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Power Coiling Small Wire on Small Mandrels
Article © MAIL User: Celtic_Chainman

I have heard that some people have difficulty in power winding mini coils, such as a 20 g. 1/8" ID, since no hole can be drilled in the mandrel. Also, hand winding a bit, and clamping it into the chuck of a drill mars soft metals, like gold, silver, and copper. The way I do it saves all the material for use. Well, as much as can be used accounting trimming the ends for the best link possible.

First, bend the end of the wire at a 90 degree angle. Easy enough... I make the bend about half an inch to an inch long.
Image: step1.jpg

Now, clamp your mandrel into your drill, and look at it. See the openings in between the sections of the chuck? That is where your wire goes. With luck, the length of the wire will be sufficient to keep it in place while you wind it.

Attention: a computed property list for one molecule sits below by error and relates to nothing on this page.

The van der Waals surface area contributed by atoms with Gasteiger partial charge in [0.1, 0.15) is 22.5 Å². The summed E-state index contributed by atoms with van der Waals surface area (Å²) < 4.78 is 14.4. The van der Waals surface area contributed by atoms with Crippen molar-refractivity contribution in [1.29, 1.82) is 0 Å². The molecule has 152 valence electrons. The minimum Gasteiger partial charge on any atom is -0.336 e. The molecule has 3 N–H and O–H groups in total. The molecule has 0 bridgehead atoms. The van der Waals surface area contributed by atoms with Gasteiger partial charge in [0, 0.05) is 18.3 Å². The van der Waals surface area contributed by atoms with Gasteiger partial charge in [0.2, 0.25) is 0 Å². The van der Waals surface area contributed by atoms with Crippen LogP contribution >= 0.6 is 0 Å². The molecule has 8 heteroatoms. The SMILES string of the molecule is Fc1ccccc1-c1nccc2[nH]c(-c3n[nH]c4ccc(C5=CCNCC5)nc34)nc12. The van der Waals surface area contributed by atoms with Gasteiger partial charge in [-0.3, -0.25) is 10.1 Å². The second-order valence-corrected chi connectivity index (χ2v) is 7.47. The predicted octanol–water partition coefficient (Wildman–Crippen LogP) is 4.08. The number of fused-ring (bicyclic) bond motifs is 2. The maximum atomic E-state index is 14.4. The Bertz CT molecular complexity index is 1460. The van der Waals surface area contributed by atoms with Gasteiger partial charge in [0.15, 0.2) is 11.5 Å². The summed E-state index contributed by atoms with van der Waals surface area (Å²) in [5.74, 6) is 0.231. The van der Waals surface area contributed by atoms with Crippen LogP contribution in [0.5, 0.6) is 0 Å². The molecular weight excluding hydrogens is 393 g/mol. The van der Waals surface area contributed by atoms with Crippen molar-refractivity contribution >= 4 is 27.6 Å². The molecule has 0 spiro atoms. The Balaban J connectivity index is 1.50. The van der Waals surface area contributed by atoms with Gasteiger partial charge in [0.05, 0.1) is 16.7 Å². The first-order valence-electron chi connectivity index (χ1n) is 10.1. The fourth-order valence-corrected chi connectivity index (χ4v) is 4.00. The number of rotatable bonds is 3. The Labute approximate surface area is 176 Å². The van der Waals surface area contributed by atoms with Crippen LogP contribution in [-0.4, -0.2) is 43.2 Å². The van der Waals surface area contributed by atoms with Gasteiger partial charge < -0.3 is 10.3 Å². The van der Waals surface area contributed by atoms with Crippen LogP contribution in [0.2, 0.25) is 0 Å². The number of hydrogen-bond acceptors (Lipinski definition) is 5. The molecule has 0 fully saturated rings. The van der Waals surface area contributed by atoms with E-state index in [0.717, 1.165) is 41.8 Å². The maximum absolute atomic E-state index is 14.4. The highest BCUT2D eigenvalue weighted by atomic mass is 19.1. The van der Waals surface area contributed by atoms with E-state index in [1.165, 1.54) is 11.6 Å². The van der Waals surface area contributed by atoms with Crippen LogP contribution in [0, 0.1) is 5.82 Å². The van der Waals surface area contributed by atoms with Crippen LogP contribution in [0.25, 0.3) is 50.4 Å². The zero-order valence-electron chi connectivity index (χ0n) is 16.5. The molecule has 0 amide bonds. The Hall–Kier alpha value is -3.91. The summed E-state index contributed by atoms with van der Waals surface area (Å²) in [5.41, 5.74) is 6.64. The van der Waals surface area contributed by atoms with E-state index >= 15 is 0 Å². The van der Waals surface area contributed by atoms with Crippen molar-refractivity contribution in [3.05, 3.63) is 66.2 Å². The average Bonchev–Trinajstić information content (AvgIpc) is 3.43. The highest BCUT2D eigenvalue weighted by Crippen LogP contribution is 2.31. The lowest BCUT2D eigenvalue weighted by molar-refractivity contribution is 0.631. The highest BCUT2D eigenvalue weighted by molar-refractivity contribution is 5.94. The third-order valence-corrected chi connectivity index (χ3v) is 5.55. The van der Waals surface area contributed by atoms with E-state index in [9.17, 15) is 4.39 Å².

Image: step2.jpg

So, slip the end of the wire into the chuck, and turn the head of the drill three or four times, to start the coil, and get everything lined up right. I run all of my coils with the drill in reverse. Makes weaving easier for a right handed person. In my case, at least.
Image: step3.jpg
Image: step4.jpg

Now, run your coil. Be VERY careful, as power coiling can slice you up pretty good. I have never had a bad one from small guage wire, but those ends will cut through a leather glove. Use the proper precautions to keep your hand safe. No amount of production increase is worth bodily harm.
Image: step5.jpg

Then, release the tension, and slip your coil free. Turn the tail around, and run it along the mandrel, in the same line as yourcoil, to use up the last of the wire, that held it into place on the drill. Snip off of your roll, and you're done! A perfect coil!
Image: step6.jpg

Now, I have not bothered coming up with a wooden jig for this setup, as it is so handy to use in the lap that I just... never bothered. But I am a bad example for that one.... Be better than me! Try and design a feasible wooden holster, and make it as hands free as possible!

Happy weaving!

The Celtic Chainman
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